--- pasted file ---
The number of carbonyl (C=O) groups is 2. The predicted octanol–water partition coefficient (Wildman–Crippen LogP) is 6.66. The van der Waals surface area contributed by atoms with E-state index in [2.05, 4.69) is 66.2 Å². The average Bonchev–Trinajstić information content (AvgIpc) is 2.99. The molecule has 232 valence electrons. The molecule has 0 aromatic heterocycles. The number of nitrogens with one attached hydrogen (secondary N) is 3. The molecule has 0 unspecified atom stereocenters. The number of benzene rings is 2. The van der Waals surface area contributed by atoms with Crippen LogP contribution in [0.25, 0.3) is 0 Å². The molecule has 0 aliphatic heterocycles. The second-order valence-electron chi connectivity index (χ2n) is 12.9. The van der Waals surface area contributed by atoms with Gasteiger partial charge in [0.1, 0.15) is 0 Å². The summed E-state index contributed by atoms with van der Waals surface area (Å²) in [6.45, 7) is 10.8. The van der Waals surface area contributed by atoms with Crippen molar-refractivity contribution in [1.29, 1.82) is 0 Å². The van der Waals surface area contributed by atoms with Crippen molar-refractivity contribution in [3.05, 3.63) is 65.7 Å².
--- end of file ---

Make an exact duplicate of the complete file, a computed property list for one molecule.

The number of carbonyl (C=O) groups is 2. The predicted octanol–water partition coefficient (Wildman–Crippen LogP) is 6.66. The van der Waals surface area contributed by atoms with E-state index in [2.05, 4.69) is 66.2 Å². The average Bonchev–Trinajstić information content (AvgIpc) is 2.99. The molecule has 232 valence electrons. The molecule has 0 aromatic heterocycles. The number of nitrogens with one attached hydrogen (secondary N) is 3. The molecule has 0 unspecified atom stereocenters. The number of benzene rings is 2. The van der Waals surface area contributed by atoms with Crippen LogP contribution in [0.25, 0.3) is 0 Å². The molecule has 0 aliphatic heterocycles. The second-order valence-electron chi connectivity index (χ2n) is 12.9. The van der Waals surface area contributed by atoms with Gasteiger partial charge in [0.1, 0.15) is 0 Å². The summed E-state index contributed by atoms with van der Waals surface area (Å²) in [6.45, 7) is 10.8. The van der Waals surface area contributed by atoms with Crippen molar-refractivity contribution in [1.29, 1.82) is 0 Å². The van der Waals surface area contributed by atoms with Crippen molar-refractivity contribution in [3.05, 3.63) is 65.7 Å².